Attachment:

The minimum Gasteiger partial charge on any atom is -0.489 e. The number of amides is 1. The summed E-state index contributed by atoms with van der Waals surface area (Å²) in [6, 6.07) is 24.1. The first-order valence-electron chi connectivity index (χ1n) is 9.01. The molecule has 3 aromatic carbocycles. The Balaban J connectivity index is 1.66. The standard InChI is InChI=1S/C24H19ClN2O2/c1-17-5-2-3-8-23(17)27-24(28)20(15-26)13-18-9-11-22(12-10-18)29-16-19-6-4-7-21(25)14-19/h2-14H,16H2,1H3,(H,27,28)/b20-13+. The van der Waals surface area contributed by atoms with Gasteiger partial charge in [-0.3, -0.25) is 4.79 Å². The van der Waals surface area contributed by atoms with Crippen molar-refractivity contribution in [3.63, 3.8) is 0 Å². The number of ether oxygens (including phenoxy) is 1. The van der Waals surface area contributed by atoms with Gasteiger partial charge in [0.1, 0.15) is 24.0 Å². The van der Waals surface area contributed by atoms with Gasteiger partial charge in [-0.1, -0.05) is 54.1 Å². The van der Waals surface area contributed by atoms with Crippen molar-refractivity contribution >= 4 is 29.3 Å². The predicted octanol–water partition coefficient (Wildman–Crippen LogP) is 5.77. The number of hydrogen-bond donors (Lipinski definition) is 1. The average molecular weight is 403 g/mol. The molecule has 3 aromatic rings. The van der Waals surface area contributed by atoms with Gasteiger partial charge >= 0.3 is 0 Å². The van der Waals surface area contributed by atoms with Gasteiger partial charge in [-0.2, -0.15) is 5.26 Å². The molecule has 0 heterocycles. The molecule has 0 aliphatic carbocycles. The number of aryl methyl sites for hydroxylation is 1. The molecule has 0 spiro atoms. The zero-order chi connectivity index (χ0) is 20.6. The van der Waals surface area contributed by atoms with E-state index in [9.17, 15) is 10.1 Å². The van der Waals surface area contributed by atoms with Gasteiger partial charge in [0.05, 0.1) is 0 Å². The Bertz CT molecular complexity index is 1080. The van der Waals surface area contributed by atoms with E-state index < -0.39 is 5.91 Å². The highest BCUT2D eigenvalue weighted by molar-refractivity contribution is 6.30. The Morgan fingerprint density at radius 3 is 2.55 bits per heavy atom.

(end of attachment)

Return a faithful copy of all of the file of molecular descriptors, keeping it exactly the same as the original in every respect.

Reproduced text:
The minimum Gasteiger partial charge on any atom is -0.489 e. The number of amides is 1. The summed E-state index contributed by atoms with van der Waals surface area (Å²) in [6, 6.07) is 24.1. The first-order valence-electron chi connectivity index (χ1n) is 9.01. The molecule has 3 aromatic carbocycles. The Balaban J connectivity index is 1.66. The standard InChI is InChI=1S/C24H19ClN2O2/c1-17-5-2-3-8-23(17)27-24(28)20(15-26)13-18-9-11-22(12-10-18)29-16-19-6-4-7-21(25)14-19/h2-14H,16H2,1H3,(H,27,28)/b20-13+. The van der Waals surface area contributed by atoms with Gasteiger partial charge in [-0.3, -0.25) is 4.79 Å². The van der Waals surface area contributed by atoms with Crippen molar-refractivity contribution in [3.63, 3.8) is 0 Å². The number of ether oxygens (including phenoxy) is 1. The van der Waals surface area contributed by atoms with Gasteiger partial charge in [0.1, 0.15) is 24.0 Å². The van der Waals surface area contributed by atoms with Gasteiger partial charge in [-0.1, -0.05) is 54.1 Å². The van der Waals surface area contributed by atoms with Crippen molar-refractivity contribution >= 4 is 29.3 Å². The predicted octanol–water partition coefficient (Wildman–Crippen LogP) is 5.77. The number of hydrogen-bond donors (Lipinski definition) is 1. The average molecular weight is 403 g/mol. The molecule has 3 aromatic rings. The van der Waals surface area contributed by atoms with Gasteiger partial charge >= 0.3 is 0 Å². The van der Waals surface area contributed by atoms with Gasteiger partial charge in [-0.2, -0.15) is 5.26 Å². The molecule has 0 heterocycles. The molecule has 0 aliphatic carbocycles. The number of aryl methyl sites for hydroxylation is 1. The molecule has 0 spiro atoms. The zero-order chi connectivity index (χ0) is 20.6. The van der Waals surface area contributed by atoms with E-state index in [9.17, 15) is 10.1 Å². The van der Waals surface area contributed by atoms with Gasteiger partial charge in [0.05, 0.1) is 0 Å². The Bertz CT molecular complexity index is 1080. The van der Waals surface area contributed by atoms with E-state index < -0.39 is 5.91 Å². The highest BCUT2D eigenvalue weighted by molar-refractivity contribution is 6.30. The Morgan fingerprint density at radius 3 is 2.55 bits per heavy atom.